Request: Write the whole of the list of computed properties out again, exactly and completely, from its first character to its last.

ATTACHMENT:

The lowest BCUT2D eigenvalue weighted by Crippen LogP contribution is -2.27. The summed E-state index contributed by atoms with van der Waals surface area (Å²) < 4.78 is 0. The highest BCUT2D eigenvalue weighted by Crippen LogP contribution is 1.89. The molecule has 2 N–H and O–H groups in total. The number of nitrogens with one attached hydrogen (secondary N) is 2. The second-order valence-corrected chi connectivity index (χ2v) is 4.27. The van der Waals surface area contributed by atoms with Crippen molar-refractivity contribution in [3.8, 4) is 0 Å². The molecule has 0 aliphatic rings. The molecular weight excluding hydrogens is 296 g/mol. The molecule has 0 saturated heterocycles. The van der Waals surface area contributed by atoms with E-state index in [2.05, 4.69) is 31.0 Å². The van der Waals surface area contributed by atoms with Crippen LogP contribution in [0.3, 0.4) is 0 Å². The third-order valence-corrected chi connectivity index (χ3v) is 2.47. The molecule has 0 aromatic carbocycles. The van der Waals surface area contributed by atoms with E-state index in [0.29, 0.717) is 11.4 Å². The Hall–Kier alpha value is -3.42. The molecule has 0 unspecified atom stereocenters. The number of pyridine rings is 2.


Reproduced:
The lowest BCUT2D eigenvalue weighted by Crippen LogP contribution is -2.27. The summed E-state index contributed by atoms with van der Waals surface area (Å²) < 4.78 is 0. The highest BCUT2D eigenvalue weighted by Crippen LogP contribution is 1.89. The molecule has 2 N–H and O–H groups in total. The number of nitrogens with one attached hydrogen (secondary N) is 2. The second-order valence-corrected chi connectivity index (χ2v) is 4.27. The van der Waals surface area contributed by atoms with Crippen molar-refractivity contribution in [3.8, 4) is 0 Å². The molecule has 0 aliphatic rings. The molecular weight excluding hydrogens is 296 g/mol. The molecule has 0 saturated heterocycles. The van der Waals surface area contributed by atoms with E-state index in [2.05, 4.69) is 31.0 Å². The van der Waals surface area contributed by atoms with Crippen LogP contribution in [0.3, 0.4) is 0 Å². The third-order valence-corrected chi connectivity index (χ3v) is 2.47. The molecule has 0 aromatic carbocycles. The van der Waals surface area contributed by atoms with E-state index in [0.29, 0.717) is 11.4 Å². The Hall–Kier alpha value is -3.42. The molecule has 0 unspecified atom stereocenters. The number of pyridine rings is 2.